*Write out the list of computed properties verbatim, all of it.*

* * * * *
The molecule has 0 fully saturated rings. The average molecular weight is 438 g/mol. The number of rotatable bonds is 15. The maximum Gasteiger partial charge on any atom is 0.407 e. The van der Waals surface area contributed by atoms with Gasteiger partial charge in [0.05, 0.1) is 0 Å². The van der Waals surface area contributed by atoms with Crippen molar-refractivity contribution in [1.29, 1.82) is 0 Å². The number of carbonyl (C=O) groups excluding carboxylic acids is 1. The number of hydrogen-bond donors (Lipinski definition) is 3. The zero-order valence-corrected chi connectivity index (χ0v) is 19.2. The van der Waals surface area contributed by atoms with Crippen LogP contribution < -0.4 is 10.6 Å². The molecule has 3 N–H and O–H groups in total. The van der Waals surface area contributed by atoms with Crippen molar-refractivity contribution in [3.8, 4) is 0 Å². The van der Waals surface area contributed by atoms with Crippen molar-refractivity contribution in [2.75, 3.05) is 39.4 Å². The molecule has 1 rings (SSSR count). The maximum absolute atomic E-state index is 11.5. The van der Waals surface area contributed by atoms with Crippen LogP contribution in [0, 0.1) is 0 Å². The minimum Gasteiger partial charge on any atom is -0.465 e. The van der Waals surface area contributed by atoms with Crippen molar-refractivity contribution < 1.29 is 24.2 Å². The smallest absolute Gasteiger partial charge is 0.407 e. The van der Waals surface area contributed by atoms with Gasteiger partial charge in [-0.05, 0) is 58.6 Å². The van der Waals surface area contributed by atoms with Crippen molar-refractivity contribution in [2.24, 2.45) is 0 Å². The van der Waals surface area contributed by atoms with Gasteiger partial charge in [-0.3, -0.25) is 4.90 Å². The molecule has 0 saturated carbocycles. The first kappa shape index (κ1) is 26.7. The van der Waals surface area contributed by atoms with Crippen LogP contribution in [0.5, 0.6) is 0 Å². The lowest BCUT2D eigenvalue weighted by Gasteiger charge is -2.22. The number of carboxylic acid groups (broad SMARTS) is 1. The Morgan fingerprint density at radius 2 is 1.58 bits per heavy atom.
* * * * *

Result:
The molecule has 0 fully saturated rings. The average molecular weight is 438 g/mol. The number of rotatable bonds is 15. The maximum Gasteiger partial charge on any atom is 0.407 e. The van der Waals surface area contributed by atoms with Gasteiger partial charge in [0.05, 0.1) is 0 Å². The van der Waals surface area contributed by atoms with Crippen molar-refractivity contribution in [1.29, 1.82) is 0 Å². The number of carbonyl (C=O) groups excluding carboxylic acids is 1. The number of hydrogen-bond donors (Lipinski definition) is 3. The zero-order valence-corrected chi connectivity index (χ0v) is 19.2. The van der Waals surface area contributed by atoms with Crippen LogP contribution < -0.4 is 10.6 Å². The molecule has 3 N–H and O–H groups in total. The van der Waals surface area contributed by atoms with Crippen molar-refractivity contribution in [3.8, 4) is 0 Å². The van der Waals surface area contributed by atoms with Crippen molar-refractivity contribution in [2.75, 3.05) is 39.4 Å². The molecule has 1 rings (SSSR count). The maximum absolute atomic E-state index is 11.5. The van der Waals surface area contributed by atoms with Crippen LogP contribution in [0, 0.1) is 0 Å². The minimum Gasteiger partial charge on any atom is -0.465 e. The van der Waals surface area contributed by atoms with Crippen molar-refractivity contribution < 1.29 is 24.2 Å². The smallest absolute Gasteiger partial charge is 0.407 e. The van der Waals surface area contributed by atoms with Gasteiger partial charge in [-0.05, 0) is 58.6 Å². The van der Waals surface area contributed by atoms with Crippen molar-refractivity contribution in [2.24, 2.45) is 0 Å². The van der Waals surface area contributed by atoms with Gasteiger partial charge in [-0.3, -0.25) is 4.90 Å². The molecule has 0 saturated carbocycles. The first kappa shape index (κ1) is 26.7. The van der Waals surface area contributed by atoms with Crippen LogP contribution in [0.5, 0.6) is 0 Å². The lowest BCUT2D eigenvalue weighted by Gasteiger charge is -2.22. The number of carboxylic acid groups (broad SMARTS) is 1. The Morgan fingerprint density at radius 2 is 1.58 bits per heavy atom.